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The 3 Tips To Help You Learn To Forgive Yourself, So You Can Heal and Recover From Sexual Abuse

You don’t have to forgive your abuse to heal but you do have to forgive yourself. You were powerless to stop the sexual abuse or sexual assault. One minute you were minding your own business, enjoying life, and the next you’re in pain. Whether you were a child sleeping silently in your bed before your abuser came in and sexually violated you, or you were a young adult who was having fun at a party, until your rapist assaulted you, the sexual violation is not your fault.

Despite knowing this on a cognitive level, you still have horrible painful thoughts, where you blame yourself. You continuously replay the events. Scene by scene like a movie, you feel powerless as your mind keeps your assault movie constantly playing. You don’t know how to make it stop and this contributes to you feeling, “crazy” and “broken”. 

You feel like you’re in your own personal hell. The abuser didn’t just hurt you sexually but he hurt you emotionally. Your world has been turned upside down and you no longer feel hopeful about your future. You isolate yourself because you don’t want to “fake” being happy and you don’t want to be a “burden” on others.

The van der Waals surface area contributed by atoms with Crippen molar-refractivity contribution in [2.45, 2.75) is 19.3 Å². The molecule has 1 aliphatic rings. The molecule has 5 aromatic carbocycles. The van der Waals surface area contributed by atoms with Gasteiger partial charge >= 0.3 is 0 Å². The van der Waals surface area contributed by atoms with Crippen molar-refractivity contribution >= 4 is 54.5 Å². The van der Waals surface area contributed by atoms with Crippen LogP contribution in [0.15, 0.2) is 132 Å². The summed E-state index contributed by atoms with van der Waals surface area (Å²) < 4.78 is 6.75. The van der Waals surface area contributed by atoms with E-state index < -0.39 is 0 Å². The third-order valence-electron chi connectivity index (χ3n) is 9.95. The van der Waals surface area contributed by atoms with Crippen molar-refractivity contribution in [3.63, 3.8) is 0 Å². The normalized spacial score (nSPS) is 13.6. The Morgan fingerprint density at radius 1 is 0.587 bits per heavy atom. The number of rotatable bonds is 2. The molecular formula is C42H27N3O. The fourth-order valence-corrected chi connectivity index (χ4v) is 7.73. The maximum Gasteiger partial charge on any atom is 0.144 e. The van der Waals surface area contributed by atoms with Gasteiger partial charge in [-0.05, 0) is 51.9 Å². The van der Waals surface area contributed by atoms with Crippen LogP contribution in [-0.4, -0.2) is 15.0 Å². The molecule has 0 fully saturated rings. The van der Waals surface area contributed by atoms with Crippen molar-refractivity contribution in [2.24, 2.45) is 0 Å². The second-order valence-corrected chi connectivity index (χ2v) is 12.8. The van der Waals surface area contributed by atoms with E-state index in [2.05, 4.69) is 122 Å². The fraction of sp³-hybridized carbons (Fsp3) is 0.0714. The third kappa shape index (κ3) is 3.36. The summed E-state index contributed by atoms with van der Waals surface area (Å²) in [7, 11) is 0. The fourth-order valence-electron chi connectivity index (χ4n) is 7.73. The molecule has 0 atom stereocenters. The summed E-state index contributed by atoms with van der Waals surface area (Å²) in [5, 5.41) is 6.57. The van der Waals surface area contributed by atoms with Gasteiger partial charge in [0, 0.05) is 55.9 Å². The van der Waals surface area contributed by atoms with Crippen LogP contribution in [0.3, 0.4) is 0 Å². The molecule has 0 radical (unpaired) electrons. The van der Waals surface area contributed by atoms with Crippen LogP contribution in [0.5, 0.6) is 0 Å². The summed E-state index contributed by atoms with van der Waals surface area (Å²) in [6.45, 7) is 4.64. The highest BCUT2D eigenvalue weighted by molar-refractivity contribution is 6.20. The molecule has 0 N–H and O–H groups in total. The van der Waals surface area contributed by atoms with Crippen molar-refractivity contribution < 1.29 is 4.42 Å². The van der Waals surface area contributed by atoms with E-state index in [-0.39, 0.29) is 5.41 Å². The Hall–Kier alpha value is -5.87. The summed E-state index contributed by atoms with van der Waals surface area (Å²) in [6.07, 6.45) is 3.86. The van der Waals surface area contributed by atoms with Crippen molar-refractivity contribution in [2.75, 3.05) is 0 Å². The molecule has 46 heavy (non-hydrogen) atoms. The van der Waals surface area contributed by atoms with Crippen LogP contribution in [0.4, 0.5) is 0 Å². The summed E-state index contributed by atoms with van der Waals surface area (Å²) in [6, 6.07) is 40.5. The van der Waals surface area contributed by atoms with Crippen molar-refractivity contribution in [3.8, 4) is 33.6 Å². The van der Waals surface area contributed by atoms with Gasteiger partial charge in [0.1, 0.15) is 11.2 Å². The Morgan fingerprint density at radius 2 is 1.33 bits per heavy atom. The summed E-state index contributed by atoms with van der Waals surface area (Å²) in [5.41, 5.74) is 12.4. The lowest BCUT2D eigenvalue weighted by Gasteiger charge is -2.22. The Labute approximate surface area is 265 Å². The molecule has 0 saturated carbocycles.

So how do you get out of this hell you’re experiencing? How do you let go of the self blame, the self hate, and how do you turn the movie off? Is it possible or are you destined to live like this forever?

There Is More To Your Life Than Pain and Suffering:

You’ve been in pain for so long and tried so many things, it can be hard to believe that there is a life outside your pain. I know you have felt like you have tried everything before and nothing has worked but there are things you can do to start to feel better, heal, and recover. The road to healing and recovery is not easy and it may also be very long. Healing is not a linear path, where you can check things off on a list and walk a straight line until everything is all better. Healing and recovery has many moving parts. Each part is like a puzzle piece. There’s a place for it to go and to fit. Slowly and methodically you can put the puzzle pieces together to make a puzzle of healing and recovery.